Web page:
For me, the key difference was this: students knew I wasn’t formally assessing them. I wasn’t giving them grades or marks, passes or fails; telling them what was correct and what was incorrect. I was simply working with them to explore their learning, not my subject discipline. I was encouraging them to explore their own goals and standards, not meet mine. I didn’t hold the curriculum; the students held the agenda. Learning development is intrinsically non-judgemental. As a subject lecturer, my teaching was by definition judgemental (in the most supportive and well-intentioned way!). We do assess as Learning Developers, of course, all the time – it’s one of our tools to see if students’ learning is developing, to gauge their progress and the effectiveness of the strategies they’re using, but this is formative, informal and ungraded. We’re also an outsider to the discipline. We don’t prescribe, we help students describe what they see in their discipline’s study conventions, and make their own decisions based on those observations. We can of course suggest what may be more or less effective, but we’re then acting as mentors, not teachers. It’s not our role to hold the answers, and that can liberate both us and the students.

One to one work with students is, as Murray and Glass (2011) note, central to learning development work. However, I don’t think that this is because one to one tutorials are the definitive format for that work; Learning development isn’t one to one work. Lecturers, pastoral tutors, counsellors, librarians, all see students one to one in some developmental capacity, and we also offer group sessions, online learning, any format that helps us achieve the purpose. Instead, I think one to one work is at the core of Learning Development work as that is the space where we can most clearly step away from formal assessment, outside the long-established norms of the lecture hall, or seminar room, the academic’s office surrounded by their books. Embedded learning development is effective and important, but I think even there, we bring a little of that outside, non-judgemental space with us into that context, and that’s what makes it learning development even when we teach as part of a subject module. That’s what we bring that the subject lecturer can’t.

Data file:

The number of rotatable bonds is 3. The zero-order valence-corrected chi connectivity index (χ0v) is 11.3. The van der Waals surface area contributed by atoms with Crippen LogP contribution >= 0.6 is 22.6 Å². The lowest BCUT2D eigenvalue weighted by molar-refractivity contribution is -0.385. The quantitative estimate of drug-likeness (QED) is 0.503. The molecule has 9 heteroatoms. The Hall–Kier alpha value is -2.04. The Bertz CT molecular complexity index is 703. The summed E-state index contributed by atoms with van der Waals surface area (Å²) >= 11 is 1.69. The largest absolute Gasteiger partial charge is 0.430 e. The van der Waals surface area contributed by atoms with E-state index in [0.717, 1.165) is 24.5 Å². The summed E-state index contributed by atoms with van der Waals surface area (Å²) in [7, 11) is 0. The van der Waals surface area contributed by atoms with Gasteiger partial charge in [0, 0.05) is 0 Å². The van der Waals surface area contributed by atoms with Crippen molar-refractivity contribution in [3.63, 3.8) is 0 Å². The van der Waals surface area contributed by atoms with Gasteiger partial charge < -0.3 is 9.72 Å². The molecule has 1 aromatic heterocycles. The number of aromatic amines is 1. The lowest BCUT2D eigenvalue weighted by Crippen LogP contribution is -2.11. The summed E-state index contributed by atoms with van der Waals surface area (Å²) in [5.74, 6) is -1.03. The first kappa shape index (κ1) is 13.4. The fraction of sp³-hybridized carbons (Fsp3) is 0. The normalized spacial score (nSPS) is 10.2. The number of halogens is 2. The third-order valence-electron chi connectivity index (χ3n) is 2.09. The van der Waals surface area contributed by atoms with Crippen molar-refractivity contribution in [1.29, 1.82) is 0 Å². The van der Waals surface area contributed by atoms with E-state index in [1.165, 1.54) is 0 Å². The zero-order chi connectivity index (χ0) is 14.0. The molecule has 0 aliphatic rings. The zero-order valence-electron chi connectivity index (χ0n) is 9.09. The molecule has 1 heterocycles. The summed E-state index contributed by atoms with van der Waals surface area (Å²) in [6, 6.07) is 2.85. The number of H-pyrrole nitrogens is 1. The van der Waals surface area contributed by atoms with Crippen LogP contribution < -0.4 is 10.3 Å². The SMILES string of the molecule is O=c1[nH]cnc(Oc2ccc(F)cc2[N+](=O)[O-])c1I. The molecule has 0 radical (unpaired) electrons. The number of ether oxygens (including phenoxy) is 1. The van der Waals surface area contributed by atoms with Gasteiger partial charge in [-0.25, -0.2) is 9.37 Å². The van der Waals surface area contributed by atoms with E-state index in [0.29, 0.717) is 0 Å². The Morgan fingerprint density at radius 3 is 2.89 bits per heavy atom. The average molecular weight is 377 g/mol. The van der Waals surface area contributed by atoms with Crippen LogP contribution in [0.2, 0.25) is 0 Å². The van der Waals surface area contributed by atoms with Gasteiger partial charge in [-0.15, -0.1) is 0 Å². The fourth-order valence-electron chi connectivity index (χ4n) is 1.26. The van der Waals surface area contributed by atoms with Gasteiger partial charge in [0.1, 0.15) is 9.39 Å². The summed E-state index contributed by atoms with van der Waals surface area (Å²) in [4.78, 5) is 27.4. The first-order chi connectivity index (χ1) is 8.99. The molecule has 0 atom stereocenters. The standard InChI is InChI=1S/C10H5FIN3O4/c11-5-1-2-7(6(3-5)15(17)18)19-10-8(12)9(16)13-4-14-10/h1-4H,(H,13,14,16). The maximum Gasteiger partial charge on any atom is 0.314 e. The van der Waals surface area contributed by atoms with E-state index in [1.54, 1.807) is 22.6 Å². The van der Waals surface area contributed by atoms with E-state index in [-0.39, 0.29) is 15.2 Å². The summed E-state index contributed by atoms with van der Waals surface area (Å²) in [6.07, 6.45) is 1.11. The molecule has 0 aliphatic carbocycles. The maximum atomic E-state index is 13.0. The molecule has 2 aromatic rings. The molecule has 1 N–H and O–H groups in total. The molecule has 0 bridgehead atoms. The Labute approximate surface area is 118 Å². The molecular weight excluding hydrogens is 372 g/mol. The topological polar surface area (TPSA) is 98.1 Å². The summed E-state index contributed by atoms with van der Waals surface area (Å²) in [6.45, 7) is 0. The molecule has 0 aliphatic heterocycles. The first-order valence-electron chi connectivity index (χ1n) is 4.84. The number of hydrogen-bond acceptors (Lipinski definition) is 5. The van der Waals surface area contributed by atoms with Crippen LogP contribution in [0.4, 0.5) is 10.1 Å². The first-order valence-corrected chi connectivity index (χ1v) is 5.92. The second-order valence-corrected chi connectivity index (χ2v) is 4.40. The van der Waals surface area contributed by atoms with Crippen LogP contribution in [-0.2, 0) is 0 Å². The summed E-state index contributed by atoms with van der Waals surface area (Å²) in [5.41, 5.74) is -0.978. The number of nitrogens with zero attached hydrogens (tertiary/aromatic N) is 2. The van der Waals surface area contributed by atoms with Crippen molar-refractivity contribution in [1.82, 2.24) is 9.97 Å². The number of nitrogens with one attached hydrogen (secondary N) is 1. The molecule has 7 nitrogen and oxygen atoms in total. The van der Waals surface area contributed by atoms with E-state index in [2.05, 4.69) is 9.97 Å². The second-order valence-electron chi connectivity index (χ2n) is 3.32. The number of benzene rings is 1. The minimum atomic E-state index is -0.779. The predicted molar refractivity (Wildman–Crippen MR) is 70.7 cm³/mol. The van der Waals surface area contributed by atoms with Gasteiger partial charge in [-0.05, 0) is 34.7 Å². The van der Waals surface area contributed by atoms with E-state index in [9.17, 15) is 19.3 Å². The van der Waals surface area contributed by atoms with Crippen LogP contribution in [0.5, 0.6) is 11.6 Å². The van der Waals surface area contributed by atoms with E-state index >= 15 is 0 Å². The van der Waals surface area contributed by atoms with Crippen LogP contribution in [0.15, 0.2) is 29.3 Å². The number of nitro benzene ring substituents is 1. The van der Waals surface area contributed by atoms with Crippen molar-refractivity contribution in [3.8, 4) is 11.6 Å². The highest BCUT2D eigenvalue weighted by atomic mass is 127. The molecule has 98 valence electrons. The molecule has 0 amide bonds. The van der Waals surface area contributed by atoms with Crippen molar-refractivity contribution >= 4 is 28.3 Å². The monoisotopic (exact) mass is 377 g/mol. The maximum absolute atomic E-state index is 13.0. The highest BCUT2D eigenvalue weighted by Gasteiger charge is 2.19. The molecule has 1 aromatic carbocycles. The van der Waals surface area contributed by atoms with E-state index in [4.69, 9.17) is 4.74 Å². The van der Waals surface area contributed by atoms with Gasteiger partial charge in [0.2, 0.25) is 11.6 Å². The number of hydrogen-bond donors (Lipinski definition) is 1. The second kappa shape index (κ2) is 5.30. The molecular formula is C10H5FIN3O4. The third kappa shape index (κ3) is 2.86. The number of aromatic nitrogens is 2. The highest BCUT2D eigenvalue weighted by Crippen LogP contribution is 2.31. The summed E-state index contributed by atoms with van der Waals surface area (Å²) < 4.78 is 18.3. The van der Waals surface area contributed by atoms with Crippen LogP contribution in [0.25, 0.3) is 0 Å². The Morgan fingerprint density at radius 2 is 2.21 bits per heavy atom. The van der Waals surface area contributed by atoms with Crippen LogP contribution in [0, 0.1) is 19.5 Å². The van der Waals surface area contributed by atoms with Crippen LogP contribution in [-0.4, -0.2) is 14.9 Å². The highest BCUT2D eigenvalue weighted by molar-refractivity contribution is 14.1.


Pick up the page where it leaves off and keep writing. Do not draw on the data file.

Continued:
To me, then, a defining characteristic of the learning developer is that we do not formally mark student work. Learning development is a very loosely defined and diverse role, and many of us are based in faculties, closely involved in subject teaching, indeed may have dual roles as lecturers and learning developers. Many of us who identify as learning developers may then find themselves disagreeing with this definition. I would absolutely not want my understanding of the role to be exclusive or divisive however – that would be completely counterproductive.  I think the resolution of this tension lies in a return to the question, posed by Murray and Glass (2011) of whether we are a community of practice or a profession.

My response is that we are primarily a profession, for reasons I’ll explore in another blog post. A Learning Developer in this sense would be the one I outline above. However, I think learning development can at the same time be a community of practice – the distinct perspective, expertise and skills of the learning developer can of course be adopted and brought to bear by those in other roles to a greater or lesser extent by carefully managing that switching between assessing and non-assessing roles. But when you formally assess, that learning development space is closed off, and it can be tricky to open up again when needed, as you’re changing the relationship you have with the students, from learning developer to lecturer and back. Fully embodying that characteristic non-judgemental value is hard in this circumstance.